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Study: Of State Prison Admissions, 44% Violated Probation-Parole

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A new analysis from the Council of State Government Justice Center found that despite recent declines, parole-probation violators still make up a large proportion of new prison admissions. In 2021, 44% of state prison admission were people who violated the terms of their parole or probation sentences. And on any given day, 1 in 4 people in state prison were incarcerated because they violated the terms of their supervision. Those proportions have remained constant, even as overall numbers have decreased.

“For a system originally designed to offer social assistance and rehabilitation and keep people out of prison, these numbers provide a reality check that more progress is still needed,” concludes the analysis, done in partnership with the Correctional Leaders Association and Arnold Ventures.

Incarceration for violations of supervision declined in 2020 and, in many states, continued to drop in 2021.

Ten states – Colorado, Minnesota, Hawaii, New Jersey, Kansas, New York, Rhode Island, Maryland, Pennsylvania and Vermont – reduced admissions by 50% or more. The declines are part of a larger trend: from 2018 to 2021, across the country, the numbers of prison admissions from community supervision decreased by one-third. Part of that was due to decreased criminal activity during the height of the pandemic, with the exception of homicides and intimate-partner violence. It was also affected by changes in supervision practices and court backlogs.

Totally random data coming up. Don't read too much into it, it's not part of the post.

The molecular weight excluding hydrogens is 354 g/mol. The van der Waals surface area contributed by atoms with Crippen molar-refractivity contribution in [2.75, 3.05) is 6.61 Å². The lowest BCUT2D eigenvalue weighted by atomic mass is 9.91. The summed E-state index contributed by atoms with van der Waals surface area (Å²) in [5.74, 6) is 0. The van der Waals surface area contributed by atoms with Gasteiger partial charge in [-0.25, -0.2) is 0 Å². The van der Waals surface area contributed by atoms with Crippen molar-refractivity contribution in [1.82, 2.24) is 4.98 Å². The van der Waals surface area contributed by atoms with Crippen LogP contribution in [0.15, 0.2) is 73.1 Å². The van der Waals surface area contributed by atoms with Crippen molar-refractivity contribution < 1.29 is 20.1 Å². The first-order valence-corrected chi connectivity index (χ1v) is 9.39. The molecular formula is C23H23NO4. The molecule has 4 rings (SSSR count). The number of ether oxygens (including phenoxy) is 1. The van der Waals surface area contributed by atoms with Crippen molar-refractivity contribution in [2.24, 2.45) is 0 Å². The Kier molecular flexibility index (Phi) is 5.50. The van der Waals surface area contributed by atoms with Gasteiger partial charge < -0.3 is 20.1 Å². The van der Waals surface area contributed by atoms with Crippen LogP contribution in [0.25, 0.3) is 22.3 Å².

Researchers examining those states where supervision incarcerations fell – and where they didn’t -- have found no significant relationship between changes in the number of people incarcerated for supervision violations and changes in violent-crime rates at state levels.

But in 2021, states collectively spent more than $10 billion incarcerating probation-parole violators. More than $3 billion of that was for technical violations, not for new criminal activity. Research examining technical violations shows that clients who are supervised more intensively are more likely to fail and that reducing supervision conditions and practices improves success.

Racial disparities begin prior to criminal-justice-system contact and persist at all stages of the system. When looking at parole and disparities, 18 states – including much of the Deep South -- did not exhibit disparities in revocation rates, while 20 states increased the disparities. Twelve states – including Montana, Wyoming, Nebraska, Colorado, New Mexico, Minnesota, Wisconsin, Iowa, Illinois, Indiana, New Jersey, and Pennsylvania -- reincarcerated Black parolees at a 20% or higher rate.



A daily report co-sponsored by Arizona State University, Criminal Justice Journalists, and the National Criminal Justice Association

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